Angular2 two-way data binding

You can do this by attaching to the events on the input field and updating the internal value as is done in this example:

Create a component that has an internal attribute that holds the label this.label and a callback changeLabel that expects an event object

  selector: 'app',
  templateUrl: 'bound.html'
class App {
  label: string;
  constructor() {
    this.label = 'default label'
  changeLabel(event) {
    this.label =;


The create your template and attach the callback to the appropriate event (you could attach it to the keypress event but then you might need a timeout. I attached it to the change event for simplicity (which means you might need to tab off the input to see the update).

<label for="myinput">{{label}}</label>
<input id="myinput" type="text"/>
<p></p>You can change the label above by typing something below</p>
<label for="labeltext">New Label Text</label>
<input type="text" id="labeltext" (change)="changeLabel($event)"/>

Yes there is two-way binding in angular2. See here:!#ngModel

So, how to use it in custom components?

What I like to do is something this:

private currentSelectedItem: MachineItem;
@Output() selectedItemChange: EventEmitter<MachineItem> = new EventEmitter<MachineItem>();

@Input() set selectedItem(machineItem: MachineItem) {
    this.currentSelectedItem = machineItem;

get selectedItem(): MachineItem {
    return this.currentSelectedItem; 

And use it like

<admin-item-list [(selectedItem)]="selectedItem"></admin-item-list>

You can also emit the new value where it is actually changed. But I find it quite convenient to do that gloabaly in a setter method and don't have to bother e.g. when I bind it directly to my view.

You can now simply do this by using ngModel using the following syntax:

<input [(ngModel)]="myProp" />

The combination of the square and round brackets means "two-way binding".

Please see the plunk here

Note - scroll down the answer for ng-model binding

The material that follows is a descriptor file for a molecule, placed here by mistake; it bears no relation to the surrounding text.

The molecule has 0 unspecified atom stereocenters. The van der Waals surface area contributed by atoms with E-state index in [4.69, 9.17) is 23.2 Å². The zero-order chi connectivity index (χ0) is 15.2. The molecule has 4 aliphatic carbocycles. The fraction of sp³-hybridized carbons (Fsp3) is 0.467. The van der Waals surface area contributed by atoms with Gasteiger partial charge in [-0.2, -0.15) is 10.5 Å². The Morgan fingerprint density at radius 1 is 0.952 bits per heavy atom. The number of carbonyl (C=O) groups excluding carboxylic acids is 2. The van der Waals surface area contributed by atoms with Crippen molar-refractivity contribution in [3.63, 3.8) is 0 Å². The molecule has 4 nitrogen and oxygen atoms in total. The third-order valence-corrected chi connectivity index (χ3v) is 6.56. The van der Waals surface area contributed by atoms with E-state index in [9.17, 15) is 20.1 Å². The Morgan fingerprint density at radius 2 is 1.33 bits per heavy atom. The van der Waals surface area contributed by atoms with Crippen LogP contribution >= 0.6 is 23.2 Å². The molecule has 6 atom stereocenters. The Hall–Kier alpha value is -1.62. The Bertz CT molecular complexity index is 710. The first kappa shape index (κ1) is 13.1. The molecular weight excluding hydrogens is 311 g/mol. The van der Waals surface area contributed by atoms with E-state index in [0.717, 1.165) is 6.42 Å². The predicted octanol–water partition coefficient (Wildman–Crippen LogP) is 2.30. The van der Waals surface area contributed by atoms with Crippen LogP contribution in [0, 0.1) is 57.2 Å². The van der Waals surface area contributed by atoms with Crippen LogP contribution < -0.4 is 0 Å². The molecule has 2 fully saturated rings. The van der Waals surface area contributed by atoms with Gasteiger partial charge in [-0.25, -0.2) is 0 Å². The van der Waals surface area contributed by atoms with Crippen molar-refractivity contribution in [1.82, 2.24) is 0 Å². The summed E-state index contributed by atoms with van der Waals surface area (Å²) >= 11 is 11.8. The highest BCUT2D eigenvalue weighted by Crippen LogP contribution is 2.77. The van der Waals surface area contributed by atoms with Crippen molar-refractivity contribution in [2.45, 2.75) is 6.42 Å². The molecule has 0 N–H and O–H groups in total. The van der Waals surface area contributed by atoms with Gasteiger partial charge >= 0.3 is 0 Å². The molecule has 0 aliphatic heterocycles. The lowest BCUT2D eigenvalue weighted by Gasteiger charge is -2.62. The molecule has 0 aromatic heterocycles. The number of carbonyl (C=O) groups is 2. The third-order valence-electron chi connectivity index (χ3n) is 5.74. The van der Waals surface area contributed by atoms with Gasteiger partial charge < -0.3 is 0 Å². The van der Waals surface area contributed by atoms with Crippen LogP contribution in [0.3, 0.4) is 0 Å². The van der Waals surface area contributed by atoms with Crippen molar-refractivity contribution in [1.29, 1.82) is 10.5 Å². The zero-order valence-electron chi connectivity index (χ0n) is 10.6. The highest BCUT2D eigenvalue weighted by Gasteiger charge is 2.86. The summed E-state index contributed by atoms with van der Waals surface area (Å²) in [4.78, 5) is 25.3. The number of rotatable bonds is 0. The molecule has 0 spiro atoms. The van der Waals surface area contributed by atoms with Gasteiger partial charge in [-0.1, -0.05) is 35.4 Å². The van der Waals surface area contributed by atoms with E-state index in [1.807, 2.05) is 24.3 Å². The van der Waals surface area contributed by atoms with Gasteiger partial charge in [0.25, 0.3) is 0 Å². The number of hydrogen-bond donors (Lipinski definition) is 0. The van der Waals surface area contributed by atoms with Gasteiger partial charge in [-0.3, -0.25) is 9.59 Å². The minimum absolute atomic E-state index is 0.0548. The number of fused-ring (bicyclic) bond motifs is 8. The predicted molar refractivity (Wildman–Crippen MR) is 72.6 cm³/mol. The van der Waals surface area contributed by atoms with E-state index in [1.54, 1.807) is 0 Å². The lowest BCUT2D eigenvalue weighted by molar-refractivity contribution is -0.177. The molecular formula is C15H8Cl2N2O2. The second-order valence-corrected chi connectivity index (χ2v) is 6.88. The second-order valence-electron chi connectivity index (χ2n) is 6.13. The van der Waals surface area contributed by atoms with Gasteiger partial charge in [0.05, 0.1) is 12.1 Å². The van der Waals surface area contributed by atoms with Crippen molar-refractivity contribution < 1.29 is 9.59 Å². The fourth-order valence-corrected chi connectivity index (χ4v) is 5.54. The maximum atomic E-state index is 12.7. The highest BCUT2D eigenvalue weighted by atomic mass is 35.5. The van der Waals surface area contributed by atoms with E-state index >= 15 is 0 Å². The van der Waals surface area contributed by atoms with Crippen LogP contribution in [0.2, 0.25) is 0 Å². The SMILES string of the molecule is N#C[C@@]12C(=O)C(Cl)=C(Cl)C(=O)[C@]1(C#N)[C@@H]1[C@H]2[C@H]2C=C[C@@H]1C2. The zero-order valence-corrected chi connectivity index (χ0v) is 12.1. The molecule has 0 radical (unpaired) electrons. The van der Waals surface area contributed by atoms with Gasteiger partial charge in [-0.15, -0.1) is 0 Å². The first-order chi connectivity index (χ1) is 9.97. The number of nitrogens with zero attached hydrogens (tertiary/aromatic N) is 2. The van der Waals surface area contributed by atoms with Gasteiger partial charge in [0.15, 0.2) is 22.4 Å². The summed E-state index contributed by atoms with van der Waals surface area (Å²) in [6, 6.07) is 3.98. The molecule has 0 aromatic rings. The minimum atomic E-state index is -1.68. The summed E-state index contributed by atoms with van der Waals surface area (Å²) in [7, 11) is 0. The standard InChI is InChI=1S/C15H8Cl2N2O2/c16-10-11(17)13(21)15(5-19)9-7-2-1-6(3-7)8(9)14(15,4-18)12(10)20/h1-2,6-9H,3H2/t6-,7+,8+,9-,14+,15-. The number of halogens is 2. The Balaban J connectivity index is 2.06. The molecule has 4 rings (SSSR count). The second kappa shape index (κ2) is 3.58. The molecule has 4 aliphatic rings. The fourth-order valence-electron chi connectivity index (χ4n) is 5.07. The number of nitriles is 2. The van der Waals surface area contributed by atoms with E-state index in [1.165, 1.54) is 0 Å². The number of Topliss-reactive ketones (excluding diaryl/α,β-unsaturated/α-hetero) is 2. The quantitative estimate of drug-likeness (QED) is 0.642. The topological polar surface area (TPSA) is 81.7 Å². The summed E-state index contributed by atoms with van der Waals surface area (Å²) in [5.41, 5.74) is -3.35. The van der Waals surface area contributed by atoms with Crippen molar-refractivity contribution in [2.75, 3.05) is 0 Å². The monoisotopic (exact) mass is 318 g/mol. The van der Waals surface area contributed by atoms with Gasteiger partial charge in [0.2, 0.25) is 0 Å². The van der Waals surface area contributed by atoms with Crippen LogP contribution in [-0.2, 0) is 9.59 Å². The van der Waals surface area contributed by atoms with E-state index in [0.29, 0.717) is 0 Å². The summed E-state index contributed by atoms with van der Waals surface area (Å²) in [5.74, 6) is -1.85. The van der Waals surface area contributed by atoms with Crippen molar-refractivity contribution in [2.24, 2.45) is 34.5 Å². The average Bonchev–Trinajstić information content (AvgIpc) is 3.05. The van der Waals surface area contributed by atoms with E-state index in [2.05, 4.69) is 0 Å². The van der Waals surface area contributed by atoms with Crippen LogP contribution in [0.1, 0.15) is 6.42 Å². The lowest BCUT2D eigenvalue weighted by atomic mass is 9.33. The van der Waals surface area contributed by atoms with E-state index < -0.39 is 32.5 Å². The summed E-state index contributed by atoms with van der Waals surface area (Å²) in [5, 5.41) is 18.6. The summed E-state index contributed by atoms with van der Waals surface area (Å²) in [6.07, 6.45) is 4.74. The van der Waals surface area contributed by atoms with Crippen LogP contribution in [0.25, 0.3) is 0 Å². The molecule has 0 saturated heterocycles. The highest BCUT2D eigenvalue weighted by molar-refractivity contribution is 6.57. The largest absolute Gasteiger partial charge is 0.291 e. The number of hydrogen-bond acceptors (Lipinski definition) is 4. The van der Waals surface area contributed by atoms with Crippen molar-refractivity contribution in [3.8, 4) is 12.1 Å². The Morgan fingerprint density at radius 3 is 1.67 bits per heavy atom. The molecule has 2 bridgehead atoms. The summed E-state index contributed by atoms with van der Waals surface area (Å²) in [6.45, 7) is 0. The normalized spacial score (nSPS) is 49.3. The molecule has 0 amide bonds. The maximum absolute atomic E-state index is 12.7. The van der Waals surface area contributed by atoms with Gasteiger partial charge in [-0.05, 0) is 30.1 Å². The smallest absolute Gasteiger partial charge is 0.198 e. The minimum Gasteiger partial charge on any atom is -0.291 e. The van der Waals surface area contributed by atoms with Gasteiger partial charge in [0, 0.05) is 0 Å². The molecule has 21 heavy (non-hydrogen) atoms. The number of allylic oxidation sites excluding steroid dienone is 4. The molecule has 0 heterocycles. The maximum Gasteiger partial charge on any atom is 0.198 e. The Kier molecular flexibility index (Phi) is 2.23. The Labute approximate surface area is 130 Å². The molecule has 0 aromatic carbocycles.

You could actually do that, just that you need to invoke internal changelistener tick (similar to digest) to update binding in the zone, You can just add a (keyup) event for that. Similarly you could use directive bindings as well with properties dictionary of component settings.


<input #label (keyup)> 
<!-- variable #label represented as the element itself and accessible as property on controller instance 
 You can even bind keyup to a function or another another function and pass value from the label property-->

Display as:


Parent Component has a textbox and a label.

import { Component, bootstrap} from '@angular/core';
import {Display} from 'display';

  selector: 'my-app',
  template: `<p><b>Parent Component:</b><p><input #label (keyup) (change)="handleChange(label.value)">
        <p>{{label.value}}</P> <display [text]="label"></display></p></p>`,
  directives: [Display]

class MainComponent {
  label: any;

  constructor() {


    this.label = label;


Now displaying it in child component as well:

  selector: 'edit',
  template: `<p><b>Child Component:</b></p>{{text.value}}`

export class Edit {
    @Input() text:any;


Update - ng-model for 2-way binding

Though Angular2 is one-time bound by default, ngModel sugar has been introduced to achieve 2-way binding. With that you could do for instance:

<input ngControl="name" [(ngModel)]="name">

Here usage of square brackets ([..]) suggests the property binding and round brackets ((..)) for event binding. Basically when you use ng-model, you are enabling both the bindings ngModel is more of an event. Behind the scenes it creates an observable event(with EventEmitter) to track the value changes in the bound element and update the bound property respectively. For example:-

Include formDirectives:

 import {FORM_DIRECTIVES} from '@angular/common';

and with form

   <form (ngSubmit)="onSubmit()" let-f="form">
      <input ngControl="name" [(ngModel)]="name">
      <button>Click me and check console</button>

without form

  <input  [(ngModel)]="name">
  <button (click)="onSubmit()">Click me and check console</button>

not necessary anymore include formDirectives dependency in view annotation.

  template: .....,
  directives: [FORM_DIRECTIVES]


Also read the nice write up from Victor Savkin on Two-way binding in angular2 by creating the ng-model event and how it works.